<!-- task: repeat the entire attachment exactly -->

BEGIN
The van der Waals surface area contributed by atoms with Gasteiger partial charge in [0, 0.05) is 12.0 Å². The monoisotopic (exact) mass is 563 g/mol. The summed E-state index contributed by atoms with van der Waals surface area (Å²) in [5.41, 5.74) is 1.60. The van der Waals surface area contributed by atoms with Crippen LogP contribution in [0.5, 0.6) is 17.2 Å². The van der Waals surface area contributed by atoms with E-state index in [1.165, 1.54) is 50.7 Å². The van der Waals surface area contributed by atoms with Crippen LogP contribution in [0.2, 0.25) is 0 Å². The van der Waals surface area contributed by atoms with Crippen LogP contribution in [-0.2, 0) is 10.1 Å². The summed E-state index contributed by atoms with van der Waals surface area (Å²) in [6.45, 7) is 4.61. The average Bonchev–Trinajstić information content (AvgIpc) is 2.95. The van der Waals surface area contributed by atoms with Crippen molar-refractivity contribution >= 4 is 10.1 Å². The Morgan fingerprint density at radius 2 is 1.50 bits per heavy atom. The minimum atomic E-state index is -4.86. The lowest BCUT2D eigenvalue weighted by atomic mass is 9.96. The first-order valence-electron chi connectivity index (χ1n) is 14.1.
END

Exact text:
The van der Waals surface area contributed by atoms with Gasteiger partial charge in [0, 0.05) is 12.0 Å². The monoisotopic (exact) mass is 563 g/mol. The summed E-state index contributed by atoms with van der Waals surface area (Å²) in [5.41, 5.74) is 1.60. The van der Waals surface area contributed by atoms with Crippen LogP contribution in [0.5, 0.6) is 17.2 Å². The van der Waals surface area contributed by atoms with E-state index in [1.165, 1.54) is 50.7 Å². The van der Waals surface area contributed by atoms with Crippen LogP contribution in [0.2, 0.25) is 0 Å². The van der Waals surface area contributed by atoms with Crippen LogP contribution in [-0.2, 0) is 10.1 Å². The summed E-state index contributed by atoms with van der Waals surface area (Å²) in [6.45, 7) is 4.61. The average Bonchev–Trinajstić information content (AvgIpc) is 2.95. The van der Waals surface area contributed by atoms with Crippen molar-refractivity contribution >= 4 is 10.1 Å². The Morgan fingerprint density at radius 2 is 1.50 bits per heavy atom. The minimum atomic E-state index is -4.86. The lowest BCUT2D eigenvalue weighted by atomic mass is 9.96. The first-order valence-electron chi connectivity index (χ1n) is 14.1.